"The best thing you can do is setup domain privacy, which makes it more difficult because I would need to find the private contact information, which can easily be done with DomainTools; then go through DomainControl.com or whichever company is keeping the domain private," Mr. Troia explained.
"Do your due diligence. If you're really worried about the security of your domain (as you should be), find out what security protocols the registration company has in place. Ask your registration (or hosting) company what safeguards they have in place in case your account is hijacked. How will you get it back? Hacking is pretty common now, so they should have an answer ready."
When asked for a comment on this story, as well as answers to a number of pointed questions on the limits of their customer support staff and the existence of an account reset form, GoDaddy only responded with a single statement:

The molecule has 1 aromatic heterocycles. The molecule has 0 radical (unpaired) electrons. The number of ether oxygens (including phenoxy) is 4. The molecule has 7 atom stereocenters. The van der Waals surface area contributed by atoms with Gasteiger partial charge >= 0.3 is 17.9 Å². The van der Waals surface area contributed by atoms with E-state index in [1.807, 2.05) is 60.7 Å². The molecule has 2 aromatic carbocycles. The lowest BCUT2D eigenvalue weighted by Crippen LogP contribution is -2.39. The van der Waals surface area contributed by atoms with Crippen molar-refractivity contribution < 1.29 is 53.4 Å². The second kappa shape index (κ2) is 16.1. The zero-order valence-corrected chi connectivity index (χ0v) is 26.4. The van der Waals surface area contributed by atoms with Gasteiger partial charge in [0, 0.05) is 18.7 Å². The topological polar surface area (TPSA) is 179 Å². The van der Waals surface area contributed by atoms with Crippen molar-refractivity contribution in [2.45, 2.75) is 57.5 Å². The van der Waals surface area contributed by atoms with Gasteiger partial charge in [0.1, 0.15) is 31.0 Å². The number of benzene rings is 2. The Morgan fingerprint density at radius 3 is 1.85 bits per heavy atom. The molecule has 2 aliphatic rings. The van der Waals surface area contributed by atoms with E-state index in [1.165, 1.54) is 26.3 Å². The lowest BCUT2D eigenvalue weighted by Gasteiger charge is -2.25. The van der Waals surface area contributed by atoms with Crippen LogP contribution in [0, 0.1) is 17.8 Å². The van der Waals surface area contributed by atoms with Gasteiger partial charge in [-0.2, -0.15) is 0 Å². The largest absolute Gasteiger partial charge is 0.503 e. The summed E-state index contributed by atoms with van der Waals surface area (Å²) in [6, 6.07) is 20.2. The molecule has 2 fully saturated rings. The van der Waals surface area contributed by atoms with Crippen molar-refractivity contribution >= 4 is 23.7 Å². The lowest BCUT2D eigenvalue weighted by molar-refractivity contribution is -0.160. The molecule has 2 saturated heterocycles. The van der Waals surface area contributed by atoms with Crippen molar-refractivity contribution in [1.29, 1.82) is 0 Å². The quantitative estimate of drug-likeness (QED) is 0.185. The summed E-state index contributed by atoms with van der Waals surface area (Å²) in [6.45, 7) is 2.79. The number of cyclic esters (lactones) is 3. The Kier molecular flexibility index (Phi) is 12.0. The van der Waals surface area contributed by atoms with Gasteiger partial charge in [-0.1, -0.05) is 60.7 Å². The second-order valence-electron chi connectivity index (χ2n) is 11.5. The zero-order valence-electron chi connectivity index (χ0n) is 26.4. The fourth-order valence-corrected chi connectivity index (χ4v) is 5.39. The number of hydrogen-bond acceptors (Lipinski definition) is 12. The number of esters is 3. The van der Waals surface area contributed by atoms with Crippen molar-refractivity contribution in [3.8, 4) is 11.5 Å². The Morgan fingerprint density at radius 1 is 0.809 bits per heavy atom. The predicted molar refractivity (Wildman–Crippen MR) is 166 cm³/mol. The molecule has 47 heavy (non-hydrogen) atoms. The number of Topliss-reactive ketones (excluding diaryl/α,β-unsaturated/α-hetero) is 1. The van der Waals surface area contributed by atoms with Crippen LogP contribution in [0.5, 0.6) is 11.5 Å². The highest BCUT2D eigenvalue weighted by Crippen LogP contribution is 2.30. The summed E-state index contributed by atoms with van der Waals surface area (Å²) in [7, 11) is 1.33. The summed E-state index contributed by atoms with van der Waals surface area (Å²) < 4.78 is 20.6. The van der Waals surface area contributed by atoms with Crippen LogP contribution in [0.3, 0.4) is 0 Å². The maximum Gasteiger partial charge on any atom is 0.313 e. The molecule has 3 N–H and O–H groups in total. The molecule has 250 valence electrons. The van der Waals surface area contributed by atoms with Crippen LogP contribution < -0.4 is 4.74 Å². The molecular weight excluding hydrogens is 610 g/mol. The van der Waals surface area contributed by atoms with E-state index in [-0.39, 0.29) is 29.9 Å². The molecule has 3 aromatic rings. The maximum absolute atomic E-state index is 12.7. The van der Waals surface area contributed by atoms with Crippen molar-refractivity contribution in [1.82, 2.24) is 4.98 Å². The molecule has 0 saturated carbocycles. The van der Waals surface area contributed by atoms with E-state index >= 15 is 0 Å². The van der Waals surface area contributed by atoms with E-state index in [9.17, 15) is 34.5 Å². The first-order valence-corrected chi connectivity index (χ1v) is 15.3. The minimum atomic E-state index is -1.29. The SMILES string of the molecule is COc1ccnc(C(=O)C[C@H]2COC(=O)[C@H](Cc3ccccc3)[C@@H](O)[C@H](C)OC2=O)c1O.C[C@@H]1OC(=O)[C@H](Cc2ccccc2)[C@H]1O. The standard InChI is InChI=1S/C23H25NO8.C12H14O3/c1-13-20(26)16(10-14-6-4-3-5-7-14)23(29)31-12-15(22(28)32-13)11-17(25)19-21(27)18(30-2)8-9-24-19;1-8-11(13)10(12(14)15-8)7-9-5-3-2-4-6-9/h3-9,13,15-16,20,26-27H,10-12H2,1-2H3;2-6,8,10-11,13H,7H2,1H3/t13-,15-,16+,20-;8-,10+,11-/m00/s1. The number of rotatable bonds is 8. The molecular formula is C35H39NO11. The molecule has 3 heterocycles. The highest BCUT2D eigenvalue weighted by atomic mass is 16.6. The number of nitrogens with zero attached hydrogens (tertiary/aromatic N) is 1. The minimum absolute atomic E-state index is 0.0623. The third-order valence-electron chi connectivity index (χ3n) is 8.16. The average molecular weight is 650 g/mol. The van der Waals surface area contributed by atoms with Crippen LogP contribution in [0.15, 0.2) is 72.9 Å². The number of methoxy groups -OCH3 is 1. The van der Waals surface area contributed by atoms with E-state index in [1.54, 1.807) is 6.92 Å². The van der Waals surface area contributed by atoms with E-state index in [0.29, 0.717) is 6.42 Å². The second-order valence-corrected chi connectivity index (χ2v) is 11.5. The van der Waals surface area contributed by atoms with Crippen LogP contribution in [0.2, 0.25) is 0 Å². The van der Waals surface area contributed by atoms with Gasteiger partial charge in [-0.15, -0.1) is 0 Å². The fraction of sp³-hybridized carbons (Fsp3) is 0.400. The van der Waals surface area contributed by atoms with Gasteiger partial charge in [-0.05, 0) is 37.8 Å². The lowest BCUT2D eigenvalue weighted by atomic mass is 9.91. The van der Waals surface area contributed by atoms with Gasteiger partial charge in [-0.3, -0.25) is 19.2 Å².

"GoDaddy has stringent processes and a dedicated team in place for verifying the identification of customers when a change of account/email is requested. While our processes and team are extremely effective at thwarting illegal requests, no system is 100 percent efficient. Falsifying government issued identification is a crime, even when consent is given, that we take very seriously and will report to law enforcement where appropriate."
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